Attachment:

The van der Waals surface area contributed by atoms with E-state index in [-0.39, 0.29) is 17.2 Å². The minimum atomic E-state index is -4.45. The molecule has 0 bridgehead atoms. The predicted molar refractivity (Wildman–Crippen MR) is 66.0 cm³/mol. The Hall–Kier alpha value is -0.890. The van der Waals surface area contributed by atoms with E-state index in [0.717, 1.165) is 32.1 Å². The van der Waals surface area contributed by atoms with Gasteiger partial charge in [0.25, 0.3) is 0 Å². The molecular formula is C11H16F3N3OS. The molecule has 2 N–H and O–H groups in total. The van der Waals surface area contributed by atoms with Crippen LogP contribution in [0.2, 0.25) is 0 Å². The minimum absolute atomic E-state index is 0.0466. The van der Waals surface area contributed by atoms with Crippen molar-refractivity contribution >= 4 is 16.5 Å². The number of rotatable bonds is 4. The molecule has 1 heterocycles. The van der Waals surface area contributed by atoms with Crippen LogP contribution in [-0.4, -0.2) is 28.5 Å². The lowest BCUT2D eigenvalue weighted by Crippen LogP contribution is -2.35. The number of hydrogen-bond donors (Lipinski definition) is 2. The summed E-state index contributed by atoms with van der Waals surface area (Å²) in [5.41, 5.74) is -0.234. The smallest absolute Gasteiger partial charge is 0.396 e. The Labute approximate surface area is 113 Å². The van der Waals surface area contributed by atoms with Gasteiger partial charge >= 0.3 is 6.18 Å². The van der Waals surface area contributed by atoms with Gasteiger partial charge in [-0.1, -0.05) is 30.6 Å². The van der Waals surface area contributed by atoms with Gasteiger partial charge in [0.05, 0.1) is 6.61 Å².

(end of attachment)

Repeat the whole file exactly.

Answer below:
The van der Waals surface area contributed by atoms with E-state index in [-0.39, 0.29) is 17.2 Å². The minimum atomic E-state index is -4.45. The molecule has 0 bridgehead atoms. The predicted molar refractivity (Wildman–Crippen MR) is 66.0 cm³/mol. The Hall–Kier alpha value is -0.890. The van der Waals surface area contributed by atoms with E-state index in [0.717, 1.165) is 32.1 Å². The van der Waals surface area contributed by atoms with Gasteiger partial charge in [0.25, 0.3) is 0 Å². The molecular formula is C11H16F3N3OS. The molecule has 2 N–H and O–H groups in total. The van der Waals surface area contributed by atoms with Crippen LogP contribution in [0.2, 0.25) is 0 Å². The minimum absolute atomic E-state index is 0.0466. The van der Waals surface area contributed by atoms with Crippen molar-refractivity contribution >= 4 is 16.5 Å². The number of rotatable bonds is 4. The molecule has 1 heterocycles. The van der Waals surface area contributed by atoms with Crippen LogP contribution in [-0.4, -0.2) is 28.5 Å². The lowest BCUT2D eigenvalue weighted by Crippen LogP contribution is -2.35. The number of hydrogen-bond donors (Lipinski definition) is 2. The summed E-state index contributed by atoms with van der Waals surface area (Å²) in [5.41, 5.74) is -0.234. The smallest absolute Gasteiger partial charge is 0.396 e. The Labute approximate surface area is 113 Å². The van der Waals surface area contributed by atoms with Gasteiger partial charge >= 0.3 is 6.18 Å². The van der Waals surface area contributed by atoms with Gasteiger partial charge in [-0.1, -0.05) is 30.6 Å². The van der Waals surface area contributed by atoms with Gasteiger partial charge in [0.05, 0.1) is 6.61 Å².